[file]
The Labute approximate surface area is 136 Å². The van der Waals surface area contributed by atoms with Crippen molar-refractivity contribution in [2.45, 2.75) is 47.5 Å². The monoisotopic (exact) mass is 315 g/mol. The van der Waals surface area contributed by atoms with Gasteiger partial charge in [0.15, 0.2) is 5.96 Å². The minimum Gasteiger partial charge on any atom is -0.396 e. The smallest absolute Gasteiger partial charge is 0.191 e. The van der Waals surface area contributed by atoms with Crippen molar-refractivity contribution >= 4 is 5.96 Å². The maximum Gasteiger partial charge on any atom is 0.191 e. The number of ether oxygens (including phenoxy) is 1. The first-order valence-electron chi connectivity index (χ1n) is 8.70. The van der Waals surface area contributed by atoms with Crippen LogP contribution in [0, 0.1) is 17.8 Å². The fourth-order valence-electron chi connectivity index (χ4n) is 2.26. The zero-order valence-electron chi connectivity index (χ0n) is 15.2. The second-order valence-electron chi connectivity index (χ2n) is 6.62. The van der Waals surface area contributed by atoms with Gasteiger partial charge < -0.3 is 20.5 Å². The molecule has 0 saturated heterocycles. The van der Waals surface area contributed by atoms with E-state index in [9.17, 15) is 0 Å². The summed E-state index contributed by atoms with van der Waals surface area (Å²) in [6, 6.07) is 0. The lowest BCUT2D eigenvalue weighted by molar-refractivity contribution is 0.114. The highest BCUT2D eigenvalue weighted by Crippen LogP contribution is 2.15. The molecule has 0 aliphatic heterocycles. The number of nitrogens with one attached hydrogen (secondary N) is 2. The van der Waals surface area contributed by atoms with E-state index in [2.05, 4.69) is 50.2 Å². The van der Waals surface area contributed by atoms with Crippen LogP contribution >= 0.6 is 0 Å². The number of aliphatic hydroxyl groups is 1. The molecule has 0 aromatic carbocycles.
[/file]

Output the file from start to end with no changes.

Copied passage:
The Labute approximate surface area is 136 Å². The van der Waals surface area contributed by atoms with Crippen molar-refractivity contribution in [2.45, 2.75) is 47.5 Å². The monoisotopic (exact) mass is 315 g/mol. The van der Waals surface area contributed by atoms with Gasteiger partial charge in [0.15, 0.2) is 5.96 Å². The minimum Gasteiger partial charge on any atom is -0.396 e. The smallest absolute Gasteiger partial charge is 0.191 e. The van der Waals surface area contributed by atoms with Crippen molar-refractivity contribution >= 4 is 5.96 Å². The maximum Gasteiger partial charge on any atom is 0.191 e. The number of ether oxygens (including phenoxy) is 1. The first-order valence-electron chi connectivity index (χ1n) is 8.70. The van der Waals surface area contributed by atoms with Crippen LogP contribution in [0, 0.1) is 17.8 Å². The fourth-order valence-electron chi connectivity index (χ4n) is 2.26. The zero-order valence-electron chi connectivity index (χ0n) is 15.2. The second-order valence-electron chi connectivity index (χ2n) is 6.62. The van der Waals surface area contributed by atoms with Gasteiger partial charge < -0.3 is 20.5 Å². The molecule has 0 saturated heterocycles. The van der Waals surface area contributed by atoms with E-state index in [9.17, 15) is 0 Å². The summed E-state index contributed by atoms with van der Waals surface area (Å²) in [6, 6.07) is 0. The lowest BCUT2D eigenvalue weighted by molar-refractivity contribution is 0.114. The highest BCUT2D eigenvalue weighted by Crippen LogP contribution is 2.15. The molecule has 0 aliphatic heterocycles. The number of nitrogens with one attached hydrogen (secondary N) is 2. The van der Waals surface area contributed by atoms with E-state index in [2.05, 4.69) is 50.2 Å². The van der Waals surface area contributed by atoms with Crippen LogP contribution >= 0.6 is 0 Å². The number of aliphatic hydroxyl groups is 1. The molecule has 0 aromatic carbocycles.